Thursday, October 22, 2015 / by Tim Hart
Obviously, the easiest, cheapest and most efficient way to save money over the winter is to change your lifestyle. Wearing sweaters and turning down thermostats will do the most to keep payments low while using less energy.
All homes are different and therefore need to be evaluated on an individual basis to determine how they might be made more efficient. In a recent study, the University of Chicago suggested that most weatherization upgrades do little to improve returns on the investment.
However, it may be the case that these homes did not correctly diagnose how to best upgrade their home, instead spending on more expensive, ineffective upgrades. According to the Bozeman Daily Chronicle, 90% of detached, single-family homes are under insulated. If all homes had proper insulation, electricity use would decrease by 5% and natural gas use would decrease by 10 percent.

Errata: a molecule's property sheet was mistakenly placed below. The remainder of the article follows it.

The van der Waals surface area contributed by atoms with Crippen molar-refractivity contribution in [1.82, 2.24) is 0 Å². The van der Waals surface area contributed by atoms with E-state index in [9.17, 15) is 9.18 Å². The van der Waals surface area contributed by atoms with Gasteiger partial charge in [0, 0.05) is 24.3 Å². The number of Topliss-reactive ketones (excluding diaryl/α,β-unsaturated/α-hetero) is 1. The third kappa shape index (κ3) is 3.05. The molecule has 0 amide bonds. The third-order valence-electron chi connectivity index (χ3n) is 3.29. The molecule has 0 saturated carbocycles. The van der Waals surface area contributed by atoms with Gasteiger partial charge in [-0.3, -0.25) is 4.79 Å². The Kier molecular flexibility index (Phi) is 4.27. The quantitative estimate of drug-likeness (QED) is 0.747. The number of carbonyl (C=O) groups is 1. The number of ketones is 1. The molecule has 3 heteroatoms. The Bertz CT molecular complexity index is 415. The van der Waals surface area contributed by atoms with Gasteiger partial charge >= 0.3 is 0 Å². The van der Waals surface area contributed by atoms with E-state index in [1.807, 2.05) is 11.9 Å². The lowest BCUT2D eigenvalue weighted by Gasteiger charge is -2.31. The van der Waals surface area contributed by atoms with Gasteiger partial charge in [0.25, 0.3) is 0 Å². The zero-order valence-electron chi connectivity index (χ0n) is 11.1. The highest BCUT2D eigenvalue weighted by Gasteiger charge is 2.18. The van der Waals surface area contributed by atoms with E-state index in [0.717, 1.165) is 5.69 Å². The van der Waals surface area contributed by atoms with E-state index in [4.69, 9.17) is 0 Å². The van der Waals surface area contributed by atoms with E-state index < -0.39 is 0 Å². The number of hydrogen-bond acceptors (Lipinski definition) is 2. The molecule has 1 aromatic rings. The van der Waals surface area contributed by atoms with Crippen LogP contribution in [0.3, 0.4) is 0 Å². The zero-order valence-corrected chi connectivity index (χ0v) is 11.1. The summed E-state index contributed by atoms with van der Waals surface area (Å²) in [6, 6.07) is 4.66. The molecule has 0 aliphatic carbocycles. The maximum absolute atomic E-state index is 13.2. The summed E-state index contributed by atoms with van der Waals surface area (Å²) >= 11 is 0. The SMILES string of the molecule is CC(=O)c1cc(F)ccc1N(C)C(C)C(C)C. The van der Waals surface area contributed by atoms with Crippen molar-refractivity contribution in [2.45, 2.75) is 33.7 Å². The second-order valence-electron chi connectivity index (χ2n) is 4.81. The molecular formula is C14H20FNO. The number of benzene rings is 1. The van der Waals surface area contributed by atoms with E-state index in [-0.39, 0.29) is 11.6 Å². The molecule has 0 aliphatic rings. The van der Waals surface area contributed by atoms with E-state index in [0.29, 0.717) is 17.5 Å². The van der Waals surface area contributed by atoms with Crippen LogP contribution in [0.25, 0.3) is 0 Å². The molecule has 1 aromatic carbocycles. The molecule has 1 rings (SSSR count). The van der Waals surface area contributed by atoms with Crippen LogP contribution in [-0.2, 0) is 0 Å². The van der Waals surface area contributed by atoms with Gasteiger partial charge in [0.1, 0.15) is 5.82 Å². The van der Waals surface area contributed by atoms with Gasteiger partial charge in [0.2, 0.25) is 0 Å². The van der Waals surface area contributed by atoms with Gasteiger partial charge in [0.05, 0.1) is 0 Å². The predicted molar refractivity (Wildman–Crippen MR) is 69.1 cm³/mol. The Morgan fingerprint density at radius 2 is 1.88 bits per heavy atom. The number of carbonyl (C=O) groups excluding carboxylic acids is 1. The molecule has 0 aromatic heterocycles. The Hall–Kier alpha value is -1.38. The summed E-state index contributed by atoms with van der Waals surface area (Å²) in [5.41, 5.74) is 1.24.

But how can homeowners better diagnose issues with their home? An energy efficiency audit. Auditors can use little tricks to find leaks and issues within the home.
One local energy auditor suggested that homes built pre-1960’s consider air sealing. Many older homes do not have the air and water barriers that are required today (Tyvek home wrap). These older homes oftentimes do not have insulation either. Current approved insulation has an R value of 3 per inch (learn more about R values here) so older insulation may simply be out of date.
For middle age homes, auditors would more than likely perform a depressurization. That process simulates 20 mph winds on all sides of the home, allowing experts to diagnose where potential leaks might be coming from.
With new construction, ideally there should not be much to do, but mistakes are made on all homes, and an energy audit might help a new construction owner diagnose a potential mistake.
Improving home efficiency will at the very least help protect the earth and environment even more. Potential returns on investment, for many, would be an added bonus.